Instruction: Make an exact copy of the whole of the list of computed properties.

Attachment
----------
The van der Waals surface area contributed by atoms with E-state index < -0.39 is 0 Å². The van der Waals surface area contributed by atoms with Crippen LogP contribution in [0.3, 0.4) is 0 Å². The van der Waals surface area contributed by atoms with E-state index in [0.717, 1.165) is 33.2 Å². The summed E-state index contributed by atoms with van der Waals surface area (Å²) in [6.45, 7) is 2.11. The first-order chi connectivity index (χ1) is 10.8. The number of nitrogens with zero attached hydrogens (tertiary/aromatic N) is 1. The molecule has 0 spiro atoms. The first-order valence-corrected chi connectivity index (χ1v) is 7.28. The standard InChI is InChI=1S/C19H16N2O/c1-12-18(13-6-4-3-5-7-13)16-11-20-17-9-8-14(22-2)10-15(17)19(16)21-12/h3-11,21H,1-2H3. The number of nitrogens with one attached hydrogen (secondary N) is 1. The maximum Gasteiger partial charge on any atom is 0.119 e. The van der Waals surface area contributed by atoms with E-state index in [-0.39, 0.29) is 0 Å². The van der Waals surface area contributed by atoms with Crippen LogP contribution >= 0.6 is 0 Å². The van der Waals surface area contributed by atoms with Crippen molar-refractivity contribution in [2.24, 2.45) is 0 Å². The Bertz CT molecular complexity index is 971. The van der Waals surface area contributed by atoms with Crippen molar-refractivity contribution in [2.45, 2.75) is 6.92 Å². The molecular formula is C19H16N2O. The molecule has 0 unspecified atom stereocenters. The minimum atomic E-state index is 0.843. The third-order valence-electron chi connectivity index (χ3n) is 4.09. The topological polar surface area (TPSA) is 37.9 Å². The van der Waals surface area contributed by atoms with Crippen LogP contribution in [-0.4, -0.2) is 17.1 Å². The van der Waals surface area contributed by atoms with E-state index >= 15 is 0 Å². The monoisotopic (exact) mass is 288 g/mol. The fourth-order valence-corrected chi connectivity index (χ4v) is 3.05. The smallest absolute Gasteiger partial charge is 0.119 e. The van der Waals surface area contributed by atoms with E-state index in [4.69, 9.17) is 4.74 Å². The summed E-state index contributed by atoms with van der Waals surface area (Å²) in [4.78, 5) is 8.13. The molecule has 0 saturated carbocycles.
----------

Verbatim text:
The van der Waals surface area contributed by atoms with E-state index < -0.39 is 0 Å². The van der Waals surface area contributed by atoms with Crippen LogP contribution in [0.3, 0.4) is 0 Å². The van der Waals surface area contributed by atoms with E-state index in [0.717, 1.165) is 33.2 Å². The summed E-state index contributed by atoms with van der Waals surface area (Å²) in [6.45, 7) is 2.11. The first-order chi connectivity index (χ1) is 10.8. The number of nitrogens with zero attached hydrogens (tertiary/aromatic N) is 1. The molecule has 0 spiro atoms. The first-order valence-corrected chi connectivity index (χ1v) is 7.28. The standard InChI is InChI=1S/C19H16N2O/c1-12-18(13-6-4-3-5-7-13)16-11-20-17-9-8-14(22-2)10-15(17)19(16)21-12/h3-11,21H,1-2H3. The number of nitrogens with one attached hydrogen (secondary N) is 1. The maximum Gasteiger partial charge on any atom is 0.119 e. The van der Waals surface area contributed by atoms with E-state index in [-0.39, 0.29) is 0 Å². The van der Waals surface area contributed by atoms with Crippen LogP contribution >= 0.6 is 0 Å². The van der Waals surface area contributed by atoms with Crippen molar-refractivity contribution in [2.24, 2.45) is 0 Å². The Bertz CT molecular complexity index is 971. The van der Waals surface area contributed by atoms with Crippen molar-refractivity contribution in [2.45, 2.75) is 6.92 Å². The molecular formula is C19H16N2O. The molecule has 0 unspecified atom stereocenters. The minimum atomic E-state index is 0.843. The third-order valence-electron chi connectivity index (χ3n) is 4.09. The topological polar surface area (TPSA) is 37.9 Å². The van der Waals surface area contributed by atoms with Crippen LogP contribution in [-0.4, -0.2) is 17.1 Å². The van der Waals surface area contributed by atoms with E-state index >= 15 is 0 Å². The monoisotopic (exact) mass is 288 g/mol. The fourth-order valence-corrected chi connectivity index (χ4v) is 3.05. The smallest absolute Gasteiger partial charge is 0.119 e. The van der Waals surface area contributed by atoms with E-state index in [4.69, 9.17) is 4.74 Å². The summed E-state index contributed by atoms with van der Waals surface area (Å²) in [4.78, 5) is 8.13. The molecule has 0 saturated carbocycles.